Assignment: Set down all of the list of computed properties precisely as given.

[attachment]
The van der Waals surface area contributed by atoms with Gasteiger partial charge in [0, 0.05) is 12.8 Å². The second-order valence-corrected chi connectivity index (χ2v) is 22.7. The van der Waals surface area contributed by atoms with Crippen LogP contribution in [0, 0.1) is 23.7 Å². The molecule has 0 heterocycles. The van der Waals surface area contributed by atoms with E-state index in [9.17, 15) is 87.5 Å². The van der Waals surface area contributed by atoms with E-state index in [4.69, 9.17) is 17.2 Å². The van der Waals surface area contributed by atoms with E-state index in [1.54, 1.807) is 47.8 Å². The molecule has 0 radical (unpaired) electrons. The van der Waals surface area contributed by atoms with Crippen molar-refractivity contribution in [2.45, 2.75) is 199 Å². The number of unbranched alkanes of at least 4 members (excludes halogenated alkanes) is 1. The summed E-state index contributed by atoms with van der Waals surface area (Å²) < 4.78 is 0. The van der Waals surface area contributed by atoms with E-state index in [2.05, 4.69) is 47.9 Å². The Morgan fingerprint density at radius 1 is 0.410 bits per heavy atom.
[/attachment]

The van der Waals surface area contributed by atoms with Gasteiger partial charge in [0, 0.05) is 12.8 Å². The second-order valence-corrected chi connectivity index (χ2v) is 22.7. The van der Waals surface area contributed by atoms with Crippen LogP contribution in [0, 0.1) is 23.7 Å². The molecule has 0 heterocycles. The van der Waals surface area contributed by atoms with E-state index in [9.17, 15) is 87.5 Å². The van der Waals surface area contributed by atoms with E-state index in [4.69, 9.17) is 17.2 Å². The van der Waals surface area contributed by atoms with E-state index in [1.54, 1.807) is 47.8 Å². The molecule has 0 radical (unpaired) electrons. The van der Waals surface area contributed by atoms with Crippen molar-refractivity contribution in [2.45, 2.75) is 199 Å². The number of unbranched alkanes of at least 4 members (excludes halogenated alkanes) is 1. The summed E-state index contributed by atoms with van der Waals surface area (Å²) < 4.78 is 0. The van der Waals surface area contributed by atoms with E-state index in [2.05, 4.69) is 47.9 Å². The Morgan fingerprint density at radius 1 is 0.410 bits per heavy atom.